32803949_10212151527130106_4159831712014008320_n
The meetup

Upon reaching Talisay, we pedaled our way to Laurel, Batangas (about 8 km and left our stuff in one of our friend’s house) and proceeded to the falls.

riding to the falls is both a rewarding yet physically challenging experience due to the mixed terrain of gravel, rock and mud and several stream crossings. This went about for approximately 2km. Good thing weather was dry and heading to the falls wasn’t much of a problem.

Hike, Bike, Hike

 

33100581_10216480251060782_7299669306101465088_o
otherwordly groupfie (courtesy of Ferd Mangubat)

32929184_10212161987951620_7242346507905531904_n

To end the first day, we spend the night at our friend, Ferd’s house on top of the mountain.

33204782_10212158883354007_2054038392433278976_n
dinner is served

The next day, we got back home by pedaling our way up to Tagaytay via the Sampalo-Talisay Road which is 15km of mostly climbs. The early part of the day was really hot but rain fell early afternoon making the climb more manageable. Heading home was a breeze as we simply backtracked our way.

Pic with Ferd’s Dad and Nephew at the house on the top of the mountain

Climbing home

Rider Notes:

  1. bike hikes can be demanding as you need to dismount constantly on varying terrain. In this case, it was good that we used slippers or sandals during the trek to Ambon-Ambon falls.
  2. It is advisable to make the trip 2  months after the rainy season as the falls wasn’t too strong during the summer. In fact, some friends said that the there isnt any water in the falls during the peak season of summer.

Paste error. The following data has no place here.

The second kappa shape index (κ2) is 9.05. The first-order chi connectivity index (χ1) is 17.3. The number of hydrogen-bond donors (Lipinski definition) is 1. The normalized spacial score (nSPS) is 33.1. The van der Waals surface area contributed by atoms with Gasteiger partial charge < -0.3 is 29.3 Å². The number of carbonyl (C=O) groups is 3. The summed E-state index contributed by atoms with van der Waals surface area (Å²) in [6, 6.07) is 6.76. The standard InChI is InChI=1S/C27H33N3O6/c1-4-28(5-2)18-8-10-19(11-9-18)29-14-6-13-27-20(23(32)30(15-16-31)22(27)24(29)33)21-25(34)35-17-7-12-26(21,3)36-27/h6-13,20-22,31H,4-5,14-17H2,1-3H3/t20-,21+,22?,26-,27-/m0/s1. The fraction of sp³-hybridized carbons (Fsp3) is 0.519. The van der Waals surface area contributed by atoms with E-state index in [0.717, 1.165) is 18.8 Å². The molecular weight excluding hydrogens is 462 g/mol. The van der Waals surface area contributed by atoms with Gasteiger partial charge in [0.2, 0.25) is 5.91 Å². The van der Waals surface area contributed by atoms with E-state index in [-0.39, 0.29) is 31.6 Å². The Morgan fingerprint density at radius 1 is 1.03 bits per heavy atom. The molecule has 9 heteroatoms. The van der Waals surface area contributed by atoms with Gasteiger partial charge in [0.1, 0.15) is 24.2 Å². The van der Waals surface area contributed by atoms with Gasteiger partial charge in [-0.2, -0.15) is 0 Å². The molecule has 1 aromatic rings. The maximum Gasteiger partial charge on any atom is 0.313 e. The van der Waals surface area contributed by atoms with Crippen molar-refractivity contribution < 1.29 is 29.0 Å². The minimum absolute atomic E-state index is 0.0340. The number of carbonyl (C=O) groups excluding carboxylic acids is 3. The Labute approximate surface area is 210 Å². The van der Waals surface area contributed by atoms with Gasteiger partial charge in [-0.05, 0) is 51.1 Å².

3. Bringing a light bike helps when you carry your rig around during the hike. It is advised to set your bike rackless for trips like this.
  4. I’d say Ambon-Ambon falls is a good day trip if you’re looking for a good challenging ride with a taste of varied terrain in your adventure.

 

Strava route for the trip: https://www.strava.com/activities/1584026203

Featured image courtesy of Ferd Mangubat

Bike Adventure: Tingloy, Batangas, Philippines

Batangas, which is located south of Luzon, Philippines features one of the best diving spots in the region. Though I have had a couple of day tours and a 2 days bike trip, a couple of friends and I organized a tour on the island of Tingloy in Batangas. I’ve heard of the enticing beach in this place but what intrigued me is the bike route that lies ahead. Given the summer season, this tour was  perfect to do cycling and swimming.

31676745_10212028084524118_5724887931461800360_n
Masasa Beach, Tingloy Batangas
31492189_10212028076203910_7525725092874285615_n
meetup at Buendia, Pasay

We were 13 riders in total and met at the Buendia bus station in Pasay and left 2 in the morning to catch the first trip of the day. After 3 hours, we arrived at Batangas Grand Terminal and pedaled roughly 20km on our way towards Anilao port passing by the town of Mabini and others.

heading to the port early morning

rai reyes 2
lock and loaded (Courtesy of Rai Reyes)
31562003_10212028082044056_8326229847127037200_n
steel forks on sea water!

 

After going to the market for food and supplies, dealing with our boat captain, loading our bikes on the boat and We got to Tingloy island around 8 in the morning and started our trip towards Masasa beach, the popular public beach in the Island. While the route was quite straightforward and mostly paved, we were amazed with the site of the beach as well as the rock formation around the area.